LSD Doses, Jim, Pam, and The Abyss

Psychedelic drugs like LSD and ecstasy ingredient MDMA have been shown to stimulate the growth of new branches and connections between brain cells which could help address conditions like depression and addiction. Researchers in California have demonstrated a single dose of Dimethyltryptamine (DMT) increases the number of branch-like dendrites sprouting from nerve cells. These dendrites end at synapses where their electrical impulses are passed on to other nerve cells and underpin all brain activity. But they can atrophy and draw back in people with mental health conditions. “One of the hallmarks of depression is that the neurites in the prefrontal cortex – a key brain region that regulates emotion, mood, and anxiety – those neurites tend to shrivel up,” says Dr David Olson, who lead the research team. The research, published in the journal Cell Reports today, looked at drugs in several classes including tryptamines, DMT and magic mushrooms; amphetamines, including MDMA; and ergolines, like LSD. Source:

Penny Courson: “Corky and I went up to LA, and there was this restaurant called the Matador that Jim had arranged for dinner, and the captain at the restaurant was like, ‘How are you, Mr Morrison!’ Then after the dinner, the four of us went to see 2001, A Space Odyssey.” Jim and Pam would also come over to the Coursons’ for dinner. “Beautiful, Jim’s manners were just phenomenal”, Penny (Pam's mom) says. “He would take whatever food was being passed around, and he would serve her first,  then put some on his plate. I was very impressed.” Pamela Courson was also impressed about Jim's transformation in the summer of 1971: “I woke up one morning and saw this handsome man by the pool, talking to two young American girls. I fell instantly in love with him. Then I realized it was Jim. I hadn't recognized him. He had got up early and shaved his beard, and he was so lean from losing so much weight, he seemed a new man. It was so nice to fall in love again with the man I was already in love with.” —"Angels Dance and Angels Die: The Tragic Romance of Pamela and Jim Morrison" (2010) by Patricia Butler

“Acid can cause long-lasting or even permanent changes in a user’s psychology, and personality. Jim Morrison was one of the people that took a lot of doses. He would take four or five hits at a time. He indeed changed.” Back in New York for more shows in July 1967, Jim Morrison, the self-anointed prophet of the Summer Of Love and LSD-induced Rock, began an impossible affair with his psychic and spiritual opposite – Nico, Teutonic blonde ice-queen and co-vocalist of New York’s most celebrated yet least famous band, The Velvet Underground. According to Rock orthodoxy, The Velvet Underground and in particular Lou Reed (previous lover of Nico) seemed to despise everything The Doors stood for. When just four years later Lou Reed heard of Morrison’s death, he sneered (maybe not joking): “He died in a bathtub? How fabulous…” —Classic Rock Magazine #132 (July 2009)

On the the orbit of Jim Morrison's camp, what worthy angle is really left, at least book wise? I can think of about three: 1. Robby Krieger autobio on the saga. He doesnt have an axe to grind like John Densmore or Manzarek's psychobabble. He's the most neutral of all three Doors. 2. Babe Hill's take. Post '68, Jim more and more distanced himself day to day from The doors, yet, got much closer to Babe. His book could fill in some holes. 3. Mary Werbelow. Absolutely no one knew Jim closer from '62-'66 than Mary. It would probably be the most important book written on Jim if she decided to really go deep with it. One could argue, much of his dark side came from their break up. Interestingly enough, they were in communication even post '68. Her interview about 10 years ago may have been one of the most important sources. Pamela Courson: she has always been a mysterious figure. Central to the Morrison myth but very little real biographical information on her. I'm sure Pam had many adventures that we will probably never hear about. Pam was LA's Edie Sedgwick in some sense. She was in Mick Jagger's lap at the Hollywood Bowl show. Her friends all talk about how crazy and unpredictable she was. Jim was very chivalrous with her. In down times those demons of what was lost with Mary seemed to be a hard ghost to shake and this possibly points to why his relationship with Pam was so stormy. Even some of the peripheral characters could give some great insights into the inner workings of the group, but probably not enough for a full book unless the stories were gathered into one volume, like in Frank Lisciandro's Friends Gathered Together book. People like Lynn Krieger, who dated Morrison before she married Robby. She must have a few good Morrison stories. I'd like to read a bio on Jim done by someone who rejects all the previous forms and templates for The Doors coverage. NOHGOA (with help from an uncredited Ray Manzarek) is not good, it set up the image of Morrison as a madman (which was further "explored" in the movie). Then we have Densmore's whining about Morrison (which he conveniently revises in Unhinged), and Patricia Kennealy's farcical book (blech), and then Stephen Davis thinking if Jim was bisexual? Come on. —Kelvin Kloud from The Doors Forum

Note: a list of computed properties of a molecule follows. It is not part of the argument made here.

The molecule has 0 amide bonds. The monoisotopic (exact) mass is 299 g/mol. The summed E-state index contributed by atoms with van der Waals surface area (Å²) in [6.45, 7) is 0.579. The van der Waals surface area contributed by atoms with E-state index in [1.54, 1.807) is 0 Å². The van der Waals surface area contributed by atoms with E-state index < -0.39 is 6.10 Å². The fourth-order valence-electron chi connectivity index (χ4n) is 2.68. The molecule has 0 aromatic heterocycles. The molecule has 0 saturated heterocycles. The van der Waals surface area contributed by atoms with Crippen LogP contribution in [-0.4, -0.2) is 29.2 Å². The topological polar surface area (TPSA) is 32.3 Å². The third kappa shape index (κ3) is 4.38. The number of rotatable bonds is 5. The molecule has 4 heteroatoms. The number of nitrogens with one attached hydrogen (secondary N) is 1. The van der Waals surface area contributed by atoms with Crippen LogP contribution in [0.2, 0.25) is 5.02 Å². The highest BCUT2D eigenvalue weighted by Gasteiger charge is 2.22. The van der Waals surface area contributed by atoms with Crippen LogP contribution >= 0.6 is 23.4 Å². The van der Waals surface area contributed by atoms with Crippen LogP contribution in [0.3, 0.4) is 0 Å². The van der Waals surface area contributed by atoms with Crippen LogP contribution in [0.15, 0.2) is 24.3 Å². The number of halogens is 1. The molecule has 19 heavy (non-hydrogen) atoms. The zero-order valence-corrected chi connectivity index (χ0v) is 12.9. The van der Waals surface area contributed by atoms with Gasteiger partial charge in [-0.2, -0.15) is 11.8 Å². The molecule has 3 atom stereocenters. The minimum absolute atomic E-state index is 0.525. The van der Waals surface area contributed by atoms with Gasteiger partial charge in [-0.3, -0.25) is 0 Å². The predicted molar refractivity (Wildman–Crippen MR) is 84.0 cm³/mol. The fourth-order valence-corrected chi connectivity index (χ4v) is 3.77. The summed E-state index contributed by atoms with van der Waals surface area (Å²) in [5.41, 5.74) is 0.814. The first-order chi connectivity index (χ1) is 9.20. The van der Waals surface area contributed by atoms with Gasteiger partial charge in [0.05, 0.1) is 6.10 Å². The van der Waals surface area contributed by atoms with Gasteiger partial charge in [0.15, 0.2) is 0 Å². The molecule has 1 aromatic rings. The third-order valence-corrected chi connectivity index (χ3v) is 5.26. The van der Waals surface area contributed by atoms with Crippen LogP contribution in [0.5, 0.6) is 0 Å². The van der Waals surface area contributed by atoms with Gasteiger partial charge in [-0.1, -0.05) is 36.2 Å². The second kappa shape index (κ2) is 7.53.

A Cosmic Mating: As his cue came up, Jim Morrison caught her eye. Pamela raised her sight from her Vanilla Coke, sipping it intertmitently. As Jim walked off the stage at the end of the set, she was waiting for him with a beer at the club stairs. "I think I love you," Morrison said. She asked "what happened here?" touching the side of his face where he still had some cuts from the debacle of the biker bar. "Critics," he joked: "What's your name?" "Pam," she replied. She was aching for a way out and shared with Jim a baggie of mushrooms. They woke up the next morning feeling raw and vulnerable. "Do you think I like being promiscuous? I love you!" Pam blurted out. Jim knew she meant it and realized she wasn't interested in looking back to her Orange County adventures. Jim caressed her hair with his trembling hands while she laid enthralled with closed eyes. Pamela laughed, amused at Jim's declaration 'I'll give you a fancy place, silk clothes and diamonds!' and kissed his half-open mouth. Jim knew he had found his cosmic mate, and didn't want to lose her. 'You are not my groupie,' said Jim in a sudden serious tone, 'you are my girl. I'd lose myself completely in your mouth, baby, your mouth is so pure.' Her body shook up at hearing all his poetic words. Her fingers, so softly tactile, explored his body, making his brain explode with an unknown, inviolable pleasure. He kissed her possesively. She tasted like Vanilla Coke and candy. 'I wanted to hold you in my arms since you laid your eyes on me at the London Fog,' she confessed, transfixed at the memory. 'Some idiots told me you were a floozy... I didn't believe them, they could never see through you,' he gently revealed. She sighed: 'Did you ask for my dating historial, Jim?' He tilted his head galllantly: 'I didn't ask anyone, you know how those guys are, braggarts or losers... you are an angel, you smell like Paradise and your eyes are lavender flowers.' She smiled, submerged in a new placidity, marveled at his poetic declamations. Her eyes were glazing over and he made love to her like an eternal promise. Her frantic strawberry tongue provoked his flowing of sweat, thick drops burning her hair and dampening her petal-rose breasts. Jim became Pamela's protector, drowning in a sea of interminable desire. As all the true love stories, Jim Morrison's unique relationship with Pam Courson was utterly misunderstood. Some insiders thought Morrison was lost, at the mercy of the mentally depressed Pam, but they were dead wrong. Jim chose Love and married Pam. Jim Morrison said that Love was the answer. —Jim, Pam and The Abyss by Sue Angeles Source: